Guinea’s president, who also serves as African Union (AU) chairman, has called on African countries to “cut the umbilical chord with France” so as to initiate the continent’s development.
Speaking at the 12th International Salon of Agriculture, held in Morocco’s northern city of Meknes late Monday, Alpha Conde harshly criticized western countries — singling out France in particular — for what he described as their policy of interfering in African domestic affairs.
“Western countries should no longer dictate what we should do,” he said, going on to assert: “Africa must define its own path to development.”
“No one should decide for Africa,” he said. “It is true that there are universal principles governing democracy, but it is important to allow African countries adapt these principles to their conditions.”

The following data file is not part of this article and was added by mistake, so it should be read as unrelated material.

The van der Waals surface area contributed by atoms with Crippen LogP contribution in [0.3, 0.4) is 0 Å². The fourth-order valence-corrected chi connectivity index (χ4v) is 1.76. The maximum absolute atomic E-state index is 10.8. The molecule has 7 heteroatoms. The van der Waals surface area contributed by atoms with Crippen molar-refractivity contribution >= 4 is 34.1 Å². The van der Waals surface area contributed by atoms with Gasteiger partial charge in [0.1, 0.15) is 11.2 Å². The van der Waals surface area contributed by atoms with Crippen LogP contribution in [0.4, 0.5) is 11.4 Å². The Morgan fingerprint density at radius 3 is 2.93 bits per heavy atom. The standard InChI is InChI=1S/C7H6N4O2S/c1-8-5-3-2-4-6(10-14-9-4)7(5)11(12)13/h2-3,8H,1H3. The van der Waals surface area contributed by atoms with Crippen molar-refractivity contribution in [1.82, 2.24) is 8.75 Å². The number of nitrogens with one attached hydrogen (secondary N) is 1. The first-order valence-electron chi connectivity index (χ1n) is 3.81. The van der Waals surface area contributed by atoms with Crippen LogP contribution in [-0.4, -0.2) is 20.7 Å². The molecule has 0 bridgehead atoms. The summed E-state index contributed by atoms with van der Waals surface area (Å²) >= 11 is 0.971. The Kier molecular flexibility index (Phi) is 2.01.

Referring to the experiences of certain Asian countries, Conde said that Southeast Asia — especially Malaysia — had managed to develop themselves far from any western interference.
“We no longer want this interference,” which, he declared, “has given rise to the Somalization of Libya and the insecurity in the Sahel [region of north Africa].”
Since assuming the AU chairmanship in January, the Guinean president has reiterated calls for the emancipation of African countries from perceived foreign influence.
At a conference held last month in Abidjan devoted to the emergence of Africa, Conde repeated calls to “cut the umbilical chord with France”.
Like many West African states, Guinea did not achieve independence from France until the second half of the 20th century.